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Why Canada is important to me

Why Canada is important to me

We stepped off the ship in Saint John, New Brunswick on Easter, April 22, 1957. We were at last in Canada – our new home! I had turned nine years of age, while waiting to be processed in various Austrian refugee camps, since that Christmas. My father had chosen this country as our destination: the land of freedom.

Canada had opened its doors to thousands of Hungarians following the October 1956 uprising there against tyranny, and the subsequent escapes. My family was among them. Father had been a political prisoner for nearly seven years, without trial or sentencing. Released on three separate occasions, each time there was a shift in the government, he at last saw no alternative but to leave his homeland or be recaptured again, indefinitely. I cannot begin to discuss my mother’s and father’s experiences; they have their own stories. I can only speak about mine.

Two Immigration Officers drove us to Minto, New Brunswick, then a small mining town. My father’s choice again – as he wanted to work immediately. Never having been driven in a car, I was sick during the entire journey (as I had been on the twelve-day ship crossing of the Atlantic).  We were first billeted with a man called Walter. A while later, we were allowed a company house. The Anglican Church’s congregation and its compassionate Minister ‘adopted’ us with friendship and basic assistance.

I remember the neighbourhood children gifting me a pair of blue jeans – something I had never seen or owned before. They also took me to school. I spoke no English. The teachers didn’t know what to do about me. Back then, the solution was to place me into a Grade One class, nearly three years behind where I should have been. Nevertheless, it was there that my English speaking and reading lessons began. By the time summer holidays arrived, I was communicating fairly well. I still remember my first complete English sentence I spoke to a friend: “I will meet you at your house at five o’clock.’ I also remember the pride on my mother’s face as she heard these words. The next milestone for me was the birth of my brother, automatically a full fledged Canadian Citizen.

Our day didn’t come until 1962: a most memorable occasion when I, along with my parents took an oath to this country and received our Canadian Citizenship papers. By then we were back in Saint John, where my father worked as a bookbinder. I know we were poor. Yet, through hard work, they were able to save a down payment for a new house. I again had to switch schools. This was an occurrence that continued for a number of years, including when my father relocated us to Ottawa.

From this point on I have a clearer memory of events, and a better appreciation of being Canadian. I enjoyed school, which I had not, in Hungary. I was a good student. I was able to attend university through bursaries and grants. I also obtained summer jobs which helped pay for the rest of my education. No surprise – I was majoring in English Literature. And while at university, I met the love of my love. After graduation, I also had the good fortune to acquire a job with the Federal Government at Health Canada.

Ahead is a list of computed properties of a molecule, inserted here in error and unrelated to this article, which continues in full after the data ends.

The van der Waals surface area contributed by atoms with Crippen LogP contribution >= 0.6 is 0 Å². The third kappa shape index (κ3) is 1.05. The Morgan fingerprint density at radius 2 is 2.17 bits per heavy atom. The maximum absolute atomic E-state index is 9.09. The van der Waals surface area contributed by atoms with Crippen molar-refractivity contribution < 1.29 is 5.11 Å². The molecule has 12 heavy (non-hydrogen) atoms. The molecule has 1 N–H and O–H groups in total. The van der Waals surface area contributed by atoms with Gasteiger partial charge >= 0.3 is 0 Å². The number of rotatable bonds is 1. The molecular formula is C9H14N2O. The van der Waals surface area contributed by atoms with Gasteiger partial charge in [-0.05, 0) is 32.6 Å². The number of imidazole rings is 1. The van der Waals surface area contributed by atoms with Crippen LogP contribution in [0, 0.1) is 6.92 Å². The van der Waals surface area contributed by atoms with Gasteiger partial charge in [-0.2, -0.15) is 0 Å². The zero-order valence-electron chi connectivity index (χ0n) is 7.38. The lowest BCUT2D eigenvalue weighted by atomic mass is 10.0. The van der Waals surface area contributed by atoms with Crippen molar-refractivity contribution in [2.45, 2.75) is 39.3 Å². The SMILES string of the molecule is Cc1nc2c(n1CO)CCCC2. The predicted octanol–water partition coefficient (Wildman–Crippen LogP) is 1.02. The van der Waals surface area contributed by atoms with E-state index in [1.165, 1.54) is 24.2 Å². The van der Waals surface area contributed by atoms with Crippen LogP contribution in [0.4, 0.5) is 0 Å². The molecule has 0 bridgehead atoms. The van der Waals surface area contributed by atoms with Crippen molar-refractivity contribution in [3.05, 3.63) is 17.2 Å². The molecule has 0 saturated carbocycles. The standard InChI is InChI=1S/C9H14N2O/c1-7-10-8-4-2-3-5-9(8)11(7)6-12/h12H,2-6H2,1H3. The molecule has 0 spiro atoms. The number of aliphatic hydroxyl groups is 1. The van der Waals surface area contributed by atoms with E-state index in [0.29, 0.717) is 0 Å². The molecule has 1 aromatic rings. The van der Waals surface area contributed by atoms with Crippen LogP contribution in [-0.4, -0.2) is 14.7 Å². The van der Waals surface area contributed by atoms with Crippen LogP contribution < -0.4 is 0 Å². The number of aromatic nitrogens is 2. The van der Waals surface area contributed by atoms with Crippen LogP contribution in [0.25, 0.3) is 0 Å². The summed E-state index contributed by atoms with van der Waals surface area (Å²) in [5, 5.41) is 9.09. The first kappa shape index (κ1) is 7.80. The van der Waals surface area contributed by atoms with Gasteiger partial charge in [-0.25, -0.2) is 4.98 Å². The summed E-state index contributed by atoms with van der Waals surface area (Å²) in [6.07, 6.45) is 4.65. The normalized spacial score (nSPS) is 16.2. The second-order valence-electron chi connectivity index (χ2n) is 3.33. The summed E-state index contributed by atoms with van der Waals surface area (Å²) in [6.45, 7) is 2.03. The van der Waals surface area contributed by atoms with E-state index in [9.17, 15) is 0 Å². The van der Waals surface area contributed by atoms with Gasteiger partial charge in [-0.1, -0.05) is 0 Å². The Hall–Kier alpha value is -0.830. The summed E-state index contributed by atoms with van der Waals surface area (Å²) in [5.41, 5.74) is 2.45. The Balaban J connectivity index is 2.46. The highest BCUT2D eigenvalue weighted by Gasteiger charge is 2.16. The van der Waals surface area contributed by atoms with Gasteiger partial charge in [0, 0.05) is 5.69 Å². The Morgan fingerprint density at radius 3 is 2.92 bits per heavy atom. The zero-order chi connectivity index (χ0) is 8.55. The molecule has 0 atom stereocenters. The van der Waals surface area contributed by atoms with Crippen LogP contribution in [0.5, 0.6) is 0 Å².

Husband and I travelled together for the first time to Hungary in 1978. I became aware what ‘freedom’ really meant and, how my life was blest with opportunities because I was brought to Canada; in Hungary, such prospects would never have been available to me. Upon my return, I unabashedly wrote a letter to our then Prime Minister, Pierre Elliot Trudeau, declaring my pride in being a Canadian Citizen, and that it was now I, who made the choice to live in this country.

My career as a Federal Civil Servant in Ottawa, Canada’s Capital City continued for thirty years until my retirement. I benefited from a number of promotions working in social service programs. In the second half of my career I was a national program and project manager. My learnings over these years were unparalleled. This was a country that valued the well-being and welfare of its citizens – from the young to the elderly. Contributions were provided to vast and varying community groups, organizations and institutions to assist with alleviating family violence. Overseeing national projects, I traveled to each of the provinces across Canada from St. John’s, Newfoundland to Victoria, British Columbia. I experienced ongoing occasions whereby I met men and women of diverse cultures, nationalities, faiths and political philosophies – each committed to help make Canada a safer place for families.

Shortly after retirement, Husband, the Reverend Duncan Scott Kennedy and I moved from Ottawa to Cornwall, Ontario. He had come full circle, back to his Scottish roots in Glengarry. And then without warning, the love of my life suddenly died, all too soon.

Thus, it was that another chapter of my life began. It is in this community, where the friends I have met, the organizations I have joined, the column I had written for Seaway News over a decade, have all given me the sense of belonging – of having come home.

I took all these events as a sign to begin my new adventure – as a writer. Three of my books have been published: “The Women Gather”, “Reconnecting” and “Echoes of Footsteps”.  Through each of them, I have been blest yet again, by having the freedom to voice my innermost views with a hope that others may also take something away from my stories.

As I look back on my life’s journey, I remember the day I stepped off the ship onto my new homeland, sixty years ago. Still to this day, Canada continues to open its doors to refugees seeking freedom. They are boldly welcomed to become part of this country’s cultural mosaic, enhancing not only their lives, but also that of generations to come.

 

Katalin Kennedy

June 2017

In Celebration of Canada’s 150th Anniversary

 

 

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